Someday Productions LLC and Pillow Talking are pleased to present the following review of THE LONELIEST NUMBER at The Flamboyán Theater at the Clemente Soto Vélez Center, 107 Suffolk Street, in Manhattan
Through March 10th
I am compelled to begin this review by noting that exploration of the themes in Lizzie Vieh’s poignant new work, The Loneliest Number, are not new to me and in some ways are quite near and dear. It is not because I have ever been interested in nor engaged in swinging, but instead it is because my husband/co-reviewer, Wayne, and I have penned a work of our own which touches on many of the same issues. Not intended to be a plug, shameless or otherwise, our book Going All In was published recently to great acclaim, and we also have a stage play and screenplay versions of the same. It seems that the crux of both stories is one that appeals to and intrigues a great many people – can couples who swing or engage in open, extramarital sex build stronger relationships? Can it work for all involved in a way that no one gets hurt? In a nutshell, one might ask, what happens when more-or-less intact couples indulge in mutually agreed-upon, consensual sex outside of their own unions? Will it “spice things up” as intended or will it bring suppressed – or even repressed – problems to the forefront and ultimately cause marital ruin? Or even something worse?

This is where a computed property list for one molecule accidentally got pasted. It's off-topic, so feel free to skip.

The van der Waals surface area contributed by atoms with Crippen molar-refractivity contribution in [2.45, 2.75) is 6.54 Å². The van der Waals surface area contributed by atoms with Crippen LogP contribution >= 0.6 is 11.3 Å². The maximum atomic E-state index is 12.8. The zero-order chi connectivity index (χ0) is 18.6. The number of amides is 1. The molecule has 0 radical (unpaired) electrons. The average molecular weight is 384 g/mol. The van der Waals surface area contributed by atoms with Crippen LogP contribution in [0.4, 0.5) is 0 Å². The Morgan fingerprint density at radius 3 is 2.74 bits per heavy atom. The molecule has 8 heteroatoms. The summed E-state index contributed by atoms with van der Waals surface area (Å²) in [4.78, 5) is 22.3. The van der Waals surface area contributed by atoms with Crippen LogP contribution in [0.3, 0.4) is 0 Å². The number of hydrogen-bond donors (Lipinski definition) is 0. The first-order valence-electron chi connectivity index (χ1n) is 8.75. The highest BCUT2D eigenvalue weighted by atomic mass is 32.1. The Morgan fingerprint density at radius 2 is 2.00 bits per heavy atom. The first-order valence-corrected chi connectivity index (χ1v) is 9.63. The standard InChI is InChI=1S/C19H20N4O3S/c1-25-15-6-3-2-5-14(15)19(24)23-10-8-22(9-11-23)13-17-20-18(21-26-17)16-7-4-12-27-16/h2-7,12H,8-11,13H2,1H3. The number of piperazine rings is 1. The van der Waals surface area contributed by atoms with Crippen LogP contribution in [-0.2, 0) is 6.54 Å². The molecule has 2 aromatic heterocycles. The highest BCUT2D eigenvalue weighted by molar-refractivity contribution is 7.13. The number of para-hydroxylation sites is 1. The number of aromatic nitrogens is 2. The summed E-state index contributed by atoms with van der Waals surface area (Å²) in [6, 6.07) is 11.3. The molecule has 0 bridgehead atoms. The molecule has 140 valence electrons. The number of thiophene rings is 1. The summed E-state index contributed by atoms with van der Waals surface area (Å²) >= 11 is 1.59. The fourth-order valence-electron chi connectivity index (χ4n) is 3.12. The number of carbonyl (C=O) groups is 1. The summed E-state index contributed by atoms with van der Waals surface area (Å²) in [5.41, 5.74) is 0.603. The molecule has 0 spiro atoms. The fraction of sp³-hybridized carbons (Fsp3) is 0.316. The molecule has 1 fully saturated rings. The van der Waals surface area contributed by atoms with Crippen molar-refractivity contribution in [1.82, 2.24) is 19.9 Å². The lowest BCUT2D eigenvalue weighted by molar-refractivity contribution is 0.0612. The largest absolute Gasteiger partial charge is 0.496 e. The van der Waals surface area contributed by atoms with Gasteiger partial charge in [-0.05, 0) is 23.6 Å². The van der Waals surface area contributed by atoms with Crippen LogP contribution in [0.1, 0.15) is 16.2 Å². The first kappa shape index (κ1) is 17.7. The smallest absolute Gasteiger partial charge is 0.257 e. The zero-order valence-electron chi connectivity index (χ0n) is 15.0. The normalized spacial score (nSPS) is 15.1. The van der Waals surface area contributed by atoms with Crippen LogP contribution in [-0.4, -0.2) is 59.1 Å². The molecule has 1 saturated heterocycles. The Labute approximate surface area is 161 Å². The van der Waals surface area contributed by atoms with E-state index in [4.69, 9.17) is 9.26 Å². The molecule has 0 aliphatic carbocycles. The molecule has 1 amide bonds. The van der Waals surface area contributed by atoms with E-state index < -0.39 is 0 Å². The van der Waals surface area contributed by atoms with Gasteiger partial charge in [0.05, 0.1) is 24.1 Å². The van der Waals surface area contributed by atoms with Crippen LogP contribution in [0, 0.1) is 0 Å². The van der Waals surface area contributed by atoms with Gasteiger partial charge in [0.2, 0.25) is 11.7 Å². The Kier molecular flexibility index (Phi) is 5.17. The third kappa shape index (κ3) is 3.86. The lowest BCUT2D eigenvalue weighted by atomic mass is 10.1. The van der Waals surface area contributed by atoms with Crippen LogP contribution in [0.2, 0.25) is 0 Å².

So it was with great enthusiasm that we settled into our seats at the intimate Flamboyán Theater on Manhattan’s Lower East Side. On a nicely appointed and economical set (kudos to Set Designer Frank J. Oliva) which quadrupled as two different apartments, a bar, and a hospital waiting area, we meet John and Wendy, a childless couple who take turns choosing a “third” to bring to their bedroom each month. Despite the third serving as support to the symbolic three-legged stool, he or she is always intended to be the outlier…the extra…the one to the two-plus-one. At this point, John and Wendy are already many months into their exploits and have experienced no serious hitches. Wendy makes her next selection – a brooding, socially inept co-worker who is known to have a serious crush on her; and the following month John makes his – Arianne, a touchy-feely bartender and part-time dry-cleaning clerk who is laden with tattoos and is quite comfortable in occupying others’ personal space. Not a newbie to the swinging game, Arianne’s attentions don’t just lie with John, but also with Wendy – potential makings for a complex “throuple” relationship, so to speak.
If that’s all not enough to stir the proverbial hornet’s nest, the after-effects of John’s prior cancer treatment, which include erectile dysfunction and Wendy’s inability to become pregnant, create even more dissonance within the core dyad, which spills over into the monthly escapades and onto the psyches of the other players. Soon the rules of the perilous game become blurred – physical turns to emotional – and while no one was supposed to get hurt (after all, they’re consenting adults), some things are impossible to prevent once that line has been crossed.